Article by Jasper Hamill October 22, 2019 (metro.co.uk)
• Zaza Osmanov of the Free University of Tbilisi, Georgia has written a paper which discusses ‘extraterrestrial micro replicators’ called Von-Neumann probes that are capable of reproducing themselves. Osmanov theorizes that an alien civilization could ‘invade’ our solar system using tiny ‘micro-robots’ which astronomers would probably fail to spot unless they knew exactly what to look for.
• It’s entirely possible, says Osmanov, that extraterrestrial beings could unleash a massive squadron of undetected microscopic probes across the entire galaxy, through clouds of interstellar gas which exist between star systems. Osmanov imagines that if the tiny mechanical probes landed on a rocky planet, it would have the resources needed to continuously reproduce the energy and resource-efficient micro-robots.
• Osmanov believes that ‘detection (of swarms of these micro-robots) is quite realistic’ as the machines’ luminosity ‘might reach enormous values’ to be visible to Earth astronomers. But if we are unable to spot them, this may fall under the ‘Fermi Paradox’ as we wonder why we have not been able to detect other galactic civilizations.
• Nick Longrich, a senior lecturer in palaeontology and evolutionary biology at the University of Bath, England, has said that the evolution of complex intelligent life on Earth (from a primordial soup) is so spectacularly unlikely it may have happened just once in the entire universe. Said Longrich, “Our (human) evolution may have been like winning the lottery … only far less likely. …The universe is astonishingly vast.” But even if habitable worlds are rare, there are still enough of them out there to suggest that there is also life out there.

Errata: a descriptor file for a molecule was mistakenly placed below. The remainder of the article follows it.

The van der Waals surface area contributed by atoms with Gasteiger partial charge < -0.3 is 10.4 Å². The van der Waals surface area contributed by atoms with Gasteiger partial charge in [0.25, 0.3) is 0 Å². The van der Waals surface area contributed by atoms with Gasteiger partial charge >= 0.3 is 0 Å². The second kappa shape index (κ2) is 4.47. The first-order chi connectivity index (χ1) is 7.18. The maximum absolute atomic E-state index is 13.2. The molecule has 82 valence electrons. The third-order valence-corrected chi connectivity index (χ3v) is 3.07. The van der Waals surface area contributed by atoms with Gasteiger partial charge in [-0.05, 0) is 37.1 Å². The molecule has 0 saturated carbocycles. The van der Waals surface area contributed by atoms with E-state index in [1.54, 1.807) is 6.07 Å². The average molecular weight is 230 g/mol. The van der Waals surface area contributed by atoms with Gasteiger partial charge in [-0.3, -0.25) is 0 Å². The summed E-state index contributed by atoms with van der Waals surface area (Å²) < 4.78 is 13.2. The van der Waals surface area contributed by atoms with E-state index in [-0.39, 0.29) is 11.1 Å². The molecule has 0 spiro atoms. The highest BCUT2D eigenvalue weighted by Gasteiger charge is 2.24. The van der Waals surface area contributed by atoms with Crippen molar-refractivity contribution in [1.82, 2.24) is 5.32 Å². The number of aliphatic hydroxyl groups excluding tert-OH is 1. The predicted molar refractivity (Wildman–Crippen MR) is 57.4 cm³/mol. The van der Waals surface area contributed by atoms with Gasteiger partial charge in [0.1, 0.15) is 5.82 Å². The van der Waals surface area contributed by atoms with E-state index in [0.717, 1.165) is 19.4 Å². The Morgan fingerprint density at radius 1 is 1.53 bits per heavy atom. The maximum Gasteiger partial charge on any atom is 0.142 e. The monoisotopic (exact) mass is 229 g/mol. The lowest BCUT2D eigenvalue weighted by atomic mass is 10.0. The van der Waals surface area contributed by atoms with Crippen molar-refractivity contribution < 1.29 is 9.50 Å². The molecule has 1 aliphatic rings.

• According to evolutionary theory, says Longrich, ‘Humans couldn’t evolve until fish evolved bones that let them crawl onto land. Bones couldn’t evolve until complex animals appeared. Complex animals needed complex cells, and complex cells needed oxygen, made by photosynthesis. None of this happens without the evolution of life, a singular event among singular events. … All organisms come from a single ancestor; as far as we can tell, life only happened once.” The odds of evolving intelligence become one in 10 million. “[O]ur evolution wasn’t like winning the lottery. It was like winning the lottery again, and again, and again.”
• “[I]ntelligence will evolve on just 1 in 100 trillion habitable worlds.” Reasons Longrich. “If habitable worlds are rare, then we might be the only intelligent life in the galaxy, or even the visible universe.” “And yet, we’re here. That must count for something, right? If evolution gets lucky one in 100 trillion times, what are the odds we happen to be on a planet where it happened?”
• “Intelligence seems to depend on a chain of improbable events. But given the vast number of planets, then like an infinite number of monkeys pounding on an infinite number of typewriters to write Hamlet, it’s bound to evolve somewhere. The improbable result was us.”